5. although not technically required. At a filing fee of only $30. although they have not filed with the U. 4. It is true that under current law. copyright registration is highly recommended. without a license or other authorization from the copyright owner. a stamp. But there is no such bright line. bringing a lawsuit may fail any cost-benefit analysis. an author's work is protected by federal copyright law as soon as the idea is “fixed in a tangible medium of expression. commentary. for example. In other words. the author can assert infringement. the envelope when he receives it in the mail. The “Poor Man’s Copyright” attorney fees unavailable. article. the author must pay his lawyer’s fees even if he wins. Imagine if couples marrying suggested to the caterer or the florist that since there were fewer than 500 guests. his poetic song cycle by mailing himself a copy of that work and then preserving. then distributed.” But application of the four factors varies from case to case. 3. Without timely registration. But an author or other copyright owner cannot actually sue an infringer until an application for registration has been filed with the Copyright Office (17 U. if someone copies the work without getting permission. but not everybody has that kind of track record. This one I read about in The New York Times. by writing it or painting it or filming it—the work is protected by copyright law. Provided it is sufficiently creative and original. §107) as four nonexclusive factors to be considered in each specific case. 1. The only way to register a copyright is to file an application with the Copyright Office. Here is an all-too-common scenario: An author writes a story or a song. is allowable without seeking permission. his screenplay. without compensation to the author.S. entitled “With This CD I Thee Wed. the ill-used author cannot win statutory damages or attorney fees. or criticism—but there are no bright-line rules that allow for songs to be copied on any particular number of CDs. This leads us to Myth No. there is very little predictability in what “fair use” covers. All too often authors tell me that. but not opening. The “Two-Thirds” Rule The 200-Word Limit Another imaginative take on fair use.” This means that telling a friend. and a trip to the post office. Let me assure you that this is a waste of an envelope. Copyright Office. any text. then the author may copy the remaining one-third from other sources without asking permission. 1978. the author must demonstrate an actual loss from the infringement to receive damages. The author discovers the copying and writes a letter demanding that the work be removed from the site. or a number of friends.S. ) Fair use may be asserted as an affirmative defense in certain circumstances—such as for news reporting. Therefore. either. and without attribution. The “rule” states that if two-thirds of a work is original. Then.” The myth is that an author can protect his novel. 2. There is no fair-use exception for wedding CDs—or for birthday CDs or for bar mitzvah CDs. Pretty Woman. 2005. The equitable doctrine of fair use was first developed by the courts and later codified (at 17 U. Acuff-Rose Music (1994) in the context of 2 Live Crew’s parody of Roy Orbison’s “Oh.This cockeyed theory has lasted for a very long time and is surprisingly popular with freelance writers. The 500-CD Rule This fractional fiction is another attempt to draw a bright line between legal and illegal borrowing from pre-existing works. The Supreme Court has provided some guidance—read. And with 2. but it could certainly be characterized as shortsighted and ill-advised. The “Registration Isn’t Necessary” Theory This is not exactly false. Mailing yourself a copy of your work has no legal effect whatsoever.” offered this astonishing advice for creating CD mixes as wedding favors: “As long as couples don't make more than 500 copies or charge for them. this “rule” asserts that copying up to 200 words of text.C. I should mention that the paper did publish a correction. wedding CDs fall under the ‘fair use’ category of copyright law. it’s affordable protection even for authors who are not writing best sellers. Dan Brown or Kanye West probably could.” Or not.S. And certain valuable remedies are not available unless the registration was filed within three months of the first publication of the work or prior to the infringement. §411). The copier either ignores the letter or responds by saying “Go sue me!” The savvy copier knows that unless the author has filed a timely registration. there is also no 200-CD rule and no 100CD rule and no 50-CD rule. about a great idea for a short story or screenplay does not guarantee any rights under copyright law. 1. they have the protection of a “poor man's copyright.C. With statutory damages unavailable. registration with the Copyright Office is not required for works created after Jan. . But as soon as the idea is expressed tangibly—for example. Indeed. Someone copies and posts it on an Internet site without permission from the author. An April 17. they did not need to pay for the food or the flower arrangements! (In fairness to the Times. the discussion of fair use in Campbell v.

the 9th Circuit in Kelly v. But for many works that existed before the enactment of the current law. Due to the Sonny Bono Copyright Term Extension Act. that may weigh against a finding of fair use. when drawings or designs are sufficiently original and creative to receive copyright protection. Publishers Inc. are still under copyright protection. Nation Enterprises (1985) rejected The Nation magazine's fair-use defense despite the fact that it had used only 300 words verbatim from a 200. On the other hand. Indeed. On the one hand. Dimension Films (June 2005) found that a filmmaker’s repeated sampling of two seconds of a copyrighted sound recording constituted infringement. v.” More recently. When a literary work is transformed into a film. but you cannot copy a sound recording of someone else’s recent performance of that sonata without authorization from the recording company. an introduction. which are seen in supermarkets and kitchens. 1978. But simply translating a work from one medium to another is generally not enough. his works were accepted as 9.C. . Other transformations do fall under fair use. It is generally safe to copy the works of authors who have been dead for a very long time. the U. like commercialism.S. Similarly. a particular edition with helpful footnotes. One famous example is Andy Warhol's paintings of Campbell soup cans. protection for works created before 1978 can extend up to 95 years from first publication (17 U. and not just mechanical reproduction. three-dimensional consumer products. the U. or even for all technical drawings. v. This means you may play a Beethoven sonata on your piano. When Warhol took small-scale. but both translations are protected by copyright. 7. the less will be the significance of other factors. Jean BrillatSavarin wrote The Physiology of Taste in 1825 and died the following year. it can be tricky to calculate just how long copyright lasts. (2003) found that an Internet search engine’s reduction of a photographer’s work to low-resolution thumbnail images was sufficiently transformative. Fisher translated the book into English in 1949. The “30 Seconds of Music” Cutoff The “Use (D) For Drawings” Rule This admonition actually has some basis in fact. You know the mantra: No bright lines for fair use. Romeo! wherefore art thou Romeo?” but not the more recent commentary.S.S. “O Romeo. Scott Fitzgerald and Ernest Hemingway.S. 8. §1306). The Supreme Court noted in the Acuff-Rose case that “the more transformative the new work. Generally. but not for all drawings and designs. The “New Medium Is a Green Light” Rule Many works created by authors who died years ago certainly are in the public domain. the Supreme Court in Harper & Row. This means that some of the novels of F. §302). But M. Arriba Soft Corp. §304).K. The plays of William Shakespeare and the novels of Jane Austen are definitely in the public domain. The “Go Ahead If The Author’s Very Dead” Exception This “rule” is not all myth. Placing the symbol (D) on a work is a recognized form of copyright notice.C. 1. the author of the new work must seek authorization from the author of the underlying work. Rowling's permission. And we can assume that works by living authors and authors who just recently died are still protected because the current law is clear: Copyright protection for works created by an individual author on or after Jan. More complications can arise in relation to specific editions of works. District Court for New Hampshire held in Keep Thomson Governor Committee v. or a poem is set to music. 6. Citizens for Gallen Committee (1978) that one political campaign’s use of 15 seconds of its opponent’s campaign song in a political advertisement constituted fair use. You may freely copy the original French version. Translations may also present complications. although “Romeo and Juliet” is in the public domain. Ludwig van Beethoven has been dead since 1827. Thompson are protected and will be for some time. Thus. endures for the life of the author plus 70 years (17 U. It is only used for vessel hull designs. and explanatory essays may be protected by copyright. which is exhibited in galleries and museums. For example. You can be sure that the producers of the movies based on the Harry Potter books obtained (and paid handsomely for) J. Whether there has been transformation of the original work. this one states that up to 30 seconds of music can be borrowed without obtaining permission.000word unpublished manuscript of former President Gerald Ford’s memoirs. and a new translation by Fayette Robinson was published in 2004. two-dimensional artwork.K. Court of Appeals for the 6th Circuit in Bridgeport Music Inc.No such luck. who arguably have been dead for a very long time. Yet another “rule” attempting to quantify permissible copying. so this work is in the public domain. You may copy. and made large-scale. either. the correct notice is the better-known symbol ©. as provided by the Digital Millennium Copyright Act (17 U. But a sound recording made rather more recently by the National Symphony Orchestra is not. the books of the living Norman Mailer and the recently dead Hunter S. is considered by courts in determining if there has been infringement and if there is a fair-use defense. But death isn’t the only factor to consider.C. so his works are in the public domain.S.F.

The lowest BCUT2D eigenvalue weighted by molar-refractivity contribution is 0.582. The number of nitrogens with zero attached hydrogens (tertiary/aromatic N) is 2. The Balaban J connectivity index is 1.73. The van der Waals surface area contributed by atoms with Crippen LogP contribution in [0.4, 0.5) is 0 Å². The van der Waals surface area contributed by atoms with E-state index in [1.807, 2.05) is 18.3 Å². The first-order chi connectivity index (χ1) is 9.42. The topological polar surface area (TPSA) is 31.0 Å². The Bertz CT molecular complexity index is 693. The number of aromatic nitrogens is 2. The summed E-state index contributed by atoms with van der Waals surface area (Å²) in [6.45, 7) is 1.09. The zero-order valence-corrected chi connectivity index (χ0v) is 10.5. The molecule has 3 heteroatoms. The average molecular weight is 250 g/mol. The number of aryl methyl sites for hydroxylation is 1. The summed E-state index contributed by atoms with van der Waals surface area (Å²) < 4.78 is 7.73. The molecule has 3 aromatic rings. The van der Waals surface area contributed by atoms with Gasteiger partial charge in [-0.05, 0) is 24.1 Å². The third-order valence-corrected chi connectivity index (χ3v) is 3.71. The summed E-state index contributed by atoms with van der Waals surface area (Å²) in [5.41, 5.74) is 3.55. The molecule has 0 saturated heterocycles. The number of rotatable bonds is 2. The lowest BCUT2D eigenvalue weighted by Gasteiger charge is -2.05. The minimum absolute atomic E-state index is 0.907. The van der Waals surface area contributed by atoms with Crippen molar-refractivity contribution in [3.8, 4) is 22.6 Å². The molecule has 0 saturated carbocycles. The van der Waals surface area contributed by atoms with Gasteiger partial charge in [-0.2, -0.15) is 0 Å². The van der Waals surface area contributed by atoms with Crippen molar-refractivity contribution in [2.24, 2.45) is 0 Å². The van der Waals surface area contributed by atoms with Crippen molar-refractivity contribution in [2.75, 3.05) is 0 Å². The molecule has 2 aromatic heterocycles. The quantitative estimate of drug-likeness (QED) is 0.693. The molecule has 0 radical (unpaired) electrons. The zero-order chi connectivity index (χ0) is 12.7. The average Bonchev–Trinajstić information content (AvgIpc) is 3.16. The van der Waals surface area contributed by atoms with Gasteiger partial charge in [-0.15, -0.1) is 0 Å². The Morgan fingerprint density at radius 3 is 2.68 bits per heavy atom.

among other reasons. good manners and the law are consistent. But Warhol is the exception.) Content users should take steps to clear rights before making use of existing works. is often recognized as fair use. The 2nd Circuit in Rogers v. Creators and content users need to know the real copyright rules—and follow them. Parody. “String of Puppies. just as they would want other authors to ask permission of them.” but even that only serves to reduce the amount of damages you owe. not the rule. (Sometimes. So forget the myths.fries@dbr.S. Similarly. (1997) upheld a preliminary injunction 10. This means that following a rule that you believe to be true. the subject of the parody was not the work of Theodore Geisel aka Dr. That is. so that they can obtain licenses from Campbell to produce such derivative works. Penguin Books U. Her practice is focused on copyright.C. The Copyright Act is a strict liability statute. but which turns out to be a myth. Assuming that a particular appropriation will be considered fair use can be risky. for her research assistance. The artist transformed the underlying material enough to avoid an infringement action. one should obtain permission or seek legal advice. . Janet Fries is counsel in the D. For instance. Simpson trial in the style of children’s book “The Cat in the Hat. he was held to have infringed. and Internet law. If there is any uncertainty as to whether something can be copied. office of Drinker Biddle & Reath. trademark. Seuss. it was an infringement because the satire or parody in the work was directed at society in general and not specifically at the work of Rogers.J.” the 9th Circuit in Dr. If authors are sampling or otherwise borrowing from the work of others. the original work must be the subject of the parody. inquiries should be made. like criticism and news reporting. It’s not the law just because it is written somewhere. The foundation grants licenses to parties to make posters. The foundation also refers those parties to the Campbell Soup Co. She can be reached at janet. Under certain circumstances. that include a reproduction of one of the paintings. The author would like to thank Luna M. you can plead “innocent infringement. Koons (1992) found that even if Koons' work could be characterized as satire or parody. because. This “rule” contains a significant element of truth. Samman. it is necessary to get permission before any creative effort to transform an existing work into another medium. Seuss Enterprises LP v. But the parody must be about the underlying work and not just created in the same style as the underlying work. an associate at Drinker Biddle & Reath. Generally.” based on a photograph by Art Rogers.noninfringing. they should seek permission. entertainment.A. The “Parody Not Prohibited” Rule So let's review: Authors and other copyright owners should register their works with the Copyright Office. when an author created a book about the O. when the artist Jeff Koons made a sculptural work. In fact. The fact that a work can be accessed from the Internet does not mean it is in the public domain or otherwise up for grabs. Tshirts. Fries also serves on the board of directors of Washington Area Lawyers for the Arts.com. etc. will not excuse you from liability for infringement. it is interesting to note how the Warhol Foundation currently handles derivative works based on the soup-can paintings.